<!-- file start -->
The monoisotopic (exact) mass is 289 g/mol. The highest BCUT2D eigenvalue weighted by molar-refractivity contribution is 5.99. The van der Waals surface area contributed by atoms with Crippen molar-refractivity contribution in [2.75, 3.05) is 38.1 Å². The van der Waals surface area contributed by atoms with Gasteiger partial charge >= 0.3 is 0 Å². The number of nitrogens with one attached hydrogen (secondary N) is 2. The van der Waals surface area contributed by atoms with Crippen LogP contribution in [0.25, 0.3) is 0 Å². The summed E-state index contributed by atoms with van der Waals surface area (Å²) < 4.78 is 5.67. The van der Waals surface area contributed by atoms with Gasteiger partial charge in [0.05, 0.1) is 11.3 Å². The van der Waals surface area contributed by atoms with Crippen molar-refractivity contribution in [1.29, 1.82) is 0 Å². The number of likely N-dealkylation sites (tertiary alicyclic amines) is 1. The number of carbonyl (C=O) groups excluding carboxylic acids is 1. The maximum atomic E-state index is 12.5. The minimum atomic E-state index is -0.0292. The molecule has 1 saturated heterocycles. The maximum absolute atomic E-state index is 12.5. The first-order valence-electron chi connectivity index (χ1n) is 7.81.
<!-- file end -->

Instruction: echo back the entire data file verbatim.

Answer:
The monoisotopic (exact) mass is 289 g/mol. The highest BCUT2D eigenvalue weighted by molar-refractivity contribution is 5.99. The van der Waals surface area contributed by atoms with Crippen molar-refractivity contribution in [2.75, 3.05) is 38.1 Å². The van der Waals surface area contributed by atoms with Gasteiger partial charge >= 0.3 is 0 Å². The number of nitrogens with one attached hydrogen (secondary N) is 2. The van der Waals surface area contributed by atoms with Crippen LogP contribution in [0.25, 0.3) is 0 Å². The summed E-state index contributed by atoms with van der Waals surface area (Å²) < 4.78 is 5.67. The van der Waals surface area contributed by atoms with Gasteiger partial charge in [0.05, 0.1) is 11.3 Å². The van der Waals surface area contributed by atoms with Crippen molar-refractivity contribution in [1.29, 1.82) is 0 Å². The number of likely N-dealkylation sites (tertiary alicyclic amines) is 1. The number of carbonyl (C=O) groups excluding carboxylic acids is 1. The maximum atomic E-state index is 12.5. The minimum atomic E-state index is -0.0292. The molecule has 1 saturated heterocycles. The maximum absolute atomic E-state index is 12.5. The first-order valence-electron chi connectivity index (χ1n) is 7.81.